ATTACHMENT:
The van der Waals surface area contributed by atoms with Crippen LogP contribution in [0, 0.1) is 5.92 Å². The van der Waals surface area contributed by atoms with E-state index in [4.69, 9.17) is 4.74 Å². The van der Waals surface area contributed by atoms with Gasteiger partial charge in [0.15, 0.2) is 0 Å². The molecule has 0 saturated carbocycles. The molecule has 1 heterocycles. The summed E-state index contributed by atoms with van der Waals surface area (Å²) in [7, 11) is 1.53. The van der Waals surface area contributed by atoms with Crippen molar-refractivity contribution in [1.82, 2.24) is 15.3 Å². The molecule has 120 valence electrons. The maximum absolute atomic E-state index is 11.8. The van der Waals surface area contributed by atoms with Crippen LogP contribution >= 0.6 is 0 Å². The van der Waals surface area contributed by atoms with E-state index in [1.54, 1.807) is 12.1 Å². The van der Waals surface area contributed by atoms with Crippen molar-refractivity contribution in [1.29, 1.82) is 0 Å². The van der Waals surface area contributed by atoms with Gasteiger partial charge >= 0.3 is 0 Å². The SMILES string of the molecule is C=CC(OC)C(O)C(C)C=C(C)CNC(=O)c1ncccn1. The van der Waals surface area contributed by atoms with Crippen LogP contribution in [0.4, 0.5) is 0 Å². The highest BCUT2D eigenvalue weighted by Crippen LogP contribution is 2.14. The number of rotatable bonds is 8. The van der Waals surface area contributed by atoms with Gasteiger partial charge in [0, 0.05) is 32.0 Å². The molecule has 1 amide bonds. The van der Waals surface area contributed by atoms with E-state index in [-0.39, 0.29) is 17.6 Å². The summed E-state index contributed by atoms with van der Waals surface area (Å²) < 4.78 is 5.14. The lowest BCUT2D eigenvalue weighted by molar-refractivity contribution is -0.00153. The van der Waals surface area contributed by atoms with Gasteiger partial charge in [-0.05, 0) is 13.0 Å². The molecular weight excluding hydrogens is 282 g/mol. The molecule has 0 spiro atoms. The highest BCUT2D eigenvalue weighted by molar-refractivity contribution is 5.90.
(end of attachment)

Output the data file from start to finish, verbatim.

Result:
The van der Waals surface area contributed by atoms with Crippen LogP contribution in [0, 0.1) is 5.92 Å². The van der Waals surface area contributed by atoms with E-state index in [4.69, 9.17) is 4.74 Å². The van der Waals surface area contributed by atoms with Gasteiger partial charge in [0.15, 0.2) is 0 Å². The molecule has 0 saturated carbocycles. The molecule has 1 heterocycles. The summed E-state index contributed by atoms with van der Waals surface area (Å²) in [7, 11) is 1.53. The van der Waals surface area contributed by atoms with Crippen molar-refractivity contribution in [1.82, 2.24) is 15.3 Å². The molecule has 120 valence electrons. The maximum absolute atomic E-state index is 11.8. The van der Waals surface area contributed by atoms with Crippen LogP contribution >= 0.6 is 0 Å². The van der Waals surface area contributed by atoms with E-state index in [1.54, 1.807) is 12.1 Å². The van der Waals surface area contributed by atoms with Crippen molar-refractivity contribution in [1.29, 1.82) is 0 Å². The van der Waals surface area contributed by atoms with Gasteiger partial charge >= 0.3 is 0 Å². The SMILES string of the molecule is C=CC(OC)C(O)C(C)C=C(C)CNC(=O)c1ncccn1. The van der Waals surface area contributed by atoms with Crippen LogP contribution in [0.4, 0.5) is 0 Å². The highest BCUT2D eigenvalue weighted by Crippen LogP contribution is 2.14. The number of rotatable bonds is 8. The van der Waals surface area contributed by atoms with Gasteiger partial charge in [0, 0.05) is 32.0 Å². The molecule has 1 amide bonds. The van der Waals surface area contributed by atoms with E-state index in [-0.39, 0.29) is 17.6 Å². The summed E-state index contributed by atoms with van der Waals surface area (Å²) < 4.78 is 5.14. The lowest BCUT2D eigenvalue weighted by molar-refractivity contribution is -0.00153. The van der Waals surface area contributed by atoms with Gasteiger partial charge in [-0.05, 0) is 13.0 Å². The molecular weight excluding hydrogens is 282 g/mol. The molecule has 0 spiro atoms. The highest BCUT2D eigenvalue weighted by molar-refractivity contribution is 5.90.